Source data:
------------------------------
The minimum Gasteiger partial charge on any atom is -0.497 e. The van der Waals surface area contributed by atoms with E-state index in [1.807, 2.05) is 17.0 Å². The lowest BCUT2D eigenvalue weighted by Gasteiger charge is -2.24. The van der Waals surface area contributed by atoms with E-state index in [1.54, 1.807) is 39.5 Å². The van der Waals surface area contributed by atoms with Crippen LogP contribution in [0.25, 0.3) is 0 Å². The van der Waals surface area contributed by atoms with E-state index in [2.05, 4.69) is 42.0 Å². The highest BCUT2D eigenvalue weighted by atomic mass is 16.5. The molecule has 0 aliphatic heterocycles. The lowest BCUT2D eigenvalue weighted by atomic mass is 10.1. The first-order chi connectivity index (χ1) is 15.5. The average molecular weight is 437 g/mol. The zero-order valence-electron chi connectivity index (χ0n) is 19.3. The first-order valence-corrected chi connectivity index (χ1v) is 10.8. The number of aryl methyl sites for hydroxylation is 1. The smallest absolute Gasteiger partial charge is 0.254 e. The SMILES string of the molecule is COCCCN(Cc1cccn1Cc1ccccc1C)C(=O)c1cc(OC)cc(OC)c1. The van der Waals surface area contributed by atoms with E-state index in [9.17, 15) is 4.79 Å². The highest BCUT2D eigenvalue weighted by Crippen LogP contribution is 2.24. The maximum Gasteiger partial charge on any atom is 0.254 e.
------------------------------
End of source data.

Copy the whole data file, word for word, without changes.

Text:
The minimum Gasteiger partial charge on any atom is -0.497 e. The van der Waals surface area contributed by atoms with E-state index in [1.807, 2.05) is 17.0 Å². The lowest BCUT2D eigenvalue weighted by Gasteiger charge is -2.24. The van der Waals surface area contributed by atoms with E-state index in [1.54, 1.807) is 39.5 Å². The van der Waals surface area contributed by atoms with Crippen LogP contribution in [0.25, 0.3) is 0 Å². The van der Waals surface area contributed by atoms with E-state index in [2.05, 4.69) is 42.0 Å². The highest BCUT2D eigenvalue weighted by atomic mass is 16.5. The molecule has 0 aliphatic heterocycles. The lowest BCUT2D eigenvalue weighted by atomic mass is 10.1. The first-order chi connectivity index (χ1) is 15.5. The average molecular weight is 437 g/mol. The zero-order valence-electron chi connectivity index (χ0n) is 19.3. The first-order valence-corrected chi connectivity index (χ1v) is 10.8. The number of aryl methyl sites for hydroxylation is 1. The smallest absolute Gasteiger partial charge is 0.254 e. The SMILES string of the molecule is COCCCN(Cc1cccn1Cc1ccccc1C)C(=O)c1cc(OC)cc(OC)c1. The van der Waals surface area contributed by atoms with E-state index in [9.17, 15) is 4.79 Å². The highest BCUT2D eigenvalue weighted by Crippen LogP contribution is 2.24. The maximum Gasteiger partial charge on any atom is 0.254 e.